Academic journal article Studies in the Literary Imagination

Waterways, Not Walls: Cavafy, the Cosmopolitan Poet of Blurred Boundaries

Academic journal article Studies in the Literary Imagination

Waterways, Not Walls: Cavafy, the Cosmopolitan Poet of Blurred Boundaries

Article excerpt

    [The cosmopolitan perspective] prefers voluntary to prescribed    affiliations, appreciates multiple identities, pushes for    communities of wide scope, recognizes the constructed character of    ethno-racial groups, and accepts the formation of new groups as a    part of the normal life of a democratic society.                                --David Hollinger, Postethnic                                America  116 
    [TEXT NOT REPRODUCIBLE IN ASCII] ...    [TEXT NOT REPRODUCIBLE IN ASCII]. 
    As for the inscription, let it be artful ...    Since so very many others more barbarian    than we write in this way, then so shall we.    And anyway, do not forget how at times    sophists have come to us from Syria,    and lyricists, and other pretentious poets.    So we are hardly un-Greek, I dare say.                                  --Constantine Cavafy, "Philhellene" 21-27  

CAVAFY THE COSMOPOLITAN

These remarks were initially inspired by UNESCO's appreciation for the unique place occupied by Constantine Cavafy in the world of modern European poetry, with the declaration of 2013 as the "Year of Cavafy." Notice that I did not say modern Greek poetry; that is important. For one of the many things that makes Cavafy's poetic voice so distinctive is its cosmopolitan quality. I want to begin by reflecting on what that word might mean, both to a reading of Cavafy and to his contemporary readers, who are "hardly un-Greek, I dare say."

Cosmopolis, of course, is a Greek word and a Greek ideal. (1) Born of the remarkable expansion of the Hellenic world after Alexander of Macedon's conquests and of the political reorganization of the Mediterranean overseen by his surviving generals, the cosmopolitan ideal was intended to display how Hellenism might serve as a sort of "umbrella culture" over a multiethnic, multicultural, and polyglot society. Cavafy puts the point pithily in a poem he began in 1916 but did not publish until 1931, one devoted to this same post-Alexandrian cultural complex. The poem is entitled "In the Year 200 B. C." ([??]TA 200 [pi]. X.):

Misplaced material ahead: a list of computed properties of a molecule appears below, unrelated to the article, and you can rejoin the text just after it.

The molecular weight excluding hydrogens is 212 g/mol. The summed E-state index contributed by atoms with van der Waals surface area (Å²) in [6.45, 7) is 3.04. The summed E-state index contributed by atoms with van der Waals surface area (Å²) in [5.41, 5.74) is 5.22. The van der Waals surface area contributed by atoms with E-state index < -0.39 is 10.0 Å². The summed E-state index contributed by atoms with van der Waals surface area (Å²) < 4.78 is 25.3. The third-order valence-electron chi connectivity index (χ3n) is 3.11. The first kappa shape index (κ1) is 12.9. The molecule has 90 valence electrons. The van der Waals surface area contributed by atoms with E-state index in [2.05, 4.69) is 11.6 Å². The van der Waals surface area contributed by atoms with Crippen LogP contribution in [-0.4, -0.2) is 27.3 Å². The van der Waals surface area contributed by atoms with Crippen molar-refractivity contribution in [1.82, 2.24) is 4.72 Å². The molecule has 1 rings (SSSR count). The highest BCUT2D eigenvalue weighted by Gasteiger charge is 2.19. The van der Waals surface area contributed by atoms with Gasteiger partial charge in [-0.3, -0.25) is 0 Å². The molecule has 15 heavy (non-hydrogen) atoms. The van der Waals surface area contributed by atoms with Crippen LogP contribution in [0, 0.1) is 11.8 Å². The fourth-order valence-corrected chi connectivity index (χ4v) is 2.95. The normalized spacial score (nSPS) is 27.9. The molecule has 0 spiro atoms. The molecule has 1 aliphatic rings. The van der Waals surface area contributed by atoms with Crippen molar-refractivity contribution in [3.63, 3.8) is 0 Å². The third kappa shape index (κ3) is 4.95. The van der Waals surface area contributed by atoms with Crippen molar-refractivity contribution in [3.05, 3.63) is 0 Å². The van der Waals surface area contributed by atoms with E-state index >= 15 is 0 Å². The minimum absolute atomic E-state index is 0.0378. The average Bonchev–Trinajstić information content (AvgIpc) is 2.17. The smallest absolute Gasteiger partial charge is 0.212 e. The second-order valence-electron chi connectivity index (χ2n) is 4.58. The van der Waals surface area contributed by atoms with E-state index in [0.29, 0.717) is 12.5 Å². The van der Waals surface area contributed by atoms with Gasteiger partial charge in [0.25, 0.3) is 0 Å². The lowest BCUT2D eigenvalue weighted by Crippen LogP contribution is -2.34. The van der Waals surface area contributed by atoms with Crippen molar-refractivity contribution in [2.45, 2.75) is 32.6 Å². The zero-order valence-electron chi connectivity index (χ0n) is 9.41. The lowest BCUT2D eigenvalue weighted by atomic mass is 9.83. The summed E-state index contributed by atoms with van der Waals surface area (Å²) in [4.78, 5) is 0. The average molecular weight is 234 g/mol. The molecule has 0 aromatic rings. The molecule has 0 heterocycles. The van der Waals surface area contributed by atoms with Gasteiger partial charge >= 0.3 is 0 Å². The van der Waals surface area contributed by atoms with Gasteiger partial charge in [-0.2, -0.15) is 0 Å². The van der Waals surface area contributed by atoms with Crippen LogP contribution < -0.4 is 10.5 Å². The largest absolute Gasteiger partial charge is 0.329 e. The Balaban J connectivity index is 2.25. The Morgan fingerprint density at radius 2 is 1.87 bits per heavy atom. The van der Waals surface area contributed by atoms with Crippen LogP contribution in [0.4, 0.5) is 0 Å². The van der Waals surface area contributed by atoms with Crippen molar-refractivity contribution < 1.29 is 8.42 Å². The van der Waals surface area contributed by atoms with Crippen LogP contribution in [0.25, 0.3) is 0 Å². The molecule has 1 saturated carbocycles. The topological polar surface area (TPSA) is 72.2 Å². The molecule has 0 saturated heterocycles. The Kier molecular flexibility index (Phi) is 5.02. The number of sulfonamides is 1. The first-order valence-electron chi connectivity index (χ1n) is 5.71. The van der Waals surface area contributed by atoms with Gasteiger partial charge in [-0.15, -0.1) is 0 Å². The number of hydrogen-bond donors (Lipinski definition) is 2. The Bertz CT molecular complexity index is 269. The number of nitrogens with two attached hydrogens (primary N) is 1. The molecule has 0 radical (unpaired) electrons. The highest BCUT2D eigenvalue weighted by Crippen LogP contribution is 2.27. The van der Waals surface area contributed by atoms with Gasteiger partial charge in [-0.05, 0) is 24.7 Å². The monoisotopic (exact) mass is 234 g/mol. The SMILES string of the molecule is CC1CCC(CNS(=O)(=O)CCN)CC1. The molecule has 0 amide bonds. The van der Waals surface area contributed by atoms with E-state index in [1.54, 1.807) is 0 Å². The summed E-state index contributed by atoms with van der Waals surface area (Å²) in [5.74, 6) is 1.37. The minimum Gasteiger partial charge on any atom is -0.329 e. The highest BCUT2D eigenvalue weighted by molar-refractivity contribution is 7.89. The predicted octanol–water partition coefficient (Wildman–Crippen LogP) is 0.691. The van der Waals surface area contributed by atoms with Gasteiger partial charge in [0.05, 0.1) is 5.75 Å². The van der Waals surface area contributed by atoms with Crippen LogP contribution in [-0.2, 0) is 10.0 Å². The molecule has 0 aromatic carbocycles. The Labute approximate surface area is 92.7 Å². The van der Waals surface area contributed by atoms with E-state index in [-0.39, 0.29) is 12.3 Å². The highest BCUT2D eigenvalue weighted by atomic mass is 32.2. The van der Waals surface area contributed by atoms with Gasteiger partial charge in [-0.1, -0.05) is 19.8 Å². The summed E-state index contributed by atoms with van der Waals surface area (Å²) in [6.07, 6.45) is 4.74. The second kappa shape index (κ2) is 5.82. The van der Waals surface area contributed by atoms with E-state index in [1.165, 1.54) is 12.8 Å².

And from the marvelous Panhellenic expedition ([TEXT NOT REPRODUCIBLE    IN ASCII]),    ...............................                         We emerged:    The newer, the greater, greek world ([TEXT NOT REPRODUCIBLE IN    ASCII]).    We the Alexandrians, the Antiochians,    the Seleucids, and the countless    other Greeks of Egypt and of Syria,    and those in Media, and Persia, and all the rest:    with our wide-ranging leadership,    and our flexible policies of integration,    and the Greek Language we have in common ([TEXT NOT REPRODUCIBLE IN      ASCII])    which we brought as far as Bactria, and to the Indians. (2) (18, 22-31)  

As a "citizen of the world," the cosmopolitan was not tied to any specific place, or tribe, or god. Quite the opposite, in fact. This Hellenic ideal was believed to be exportable, something one could carry along as one resettled elsewhere in the vibrant world defined by the Mediterranean and Black Sea diasporas: "Alexander had founded cities as others throw coins" (Fermor 35). It is telling to notice that in this poem Cavafy did not capitalize the word Greek in his reference to "the greek world," but rather did so solely in reference to "the Greek Language we have in common."

Contrast this conception of a broad and encompassing, and malleable, cultural identity--with its commitment to certain fundamentally cosmopolitan Hellenic institutions such as gymnasia, stadia, theaters, philosophical and rhetorical schools, public assemblies, and courts of law--to the forms of ethnic and/or religious nationalism which were on the ascendant in Cavafy's later years and which remain of global concern even now. Cosmopolitan Hellenism seems quite different from the "blood and soil" nationalisms that plagued the twentieth century in Europe, and whose painful echoes still linger today. In the Hellenistic period, one could become Greek; one did not need to be born to Greek parents or born in a Greek place. …

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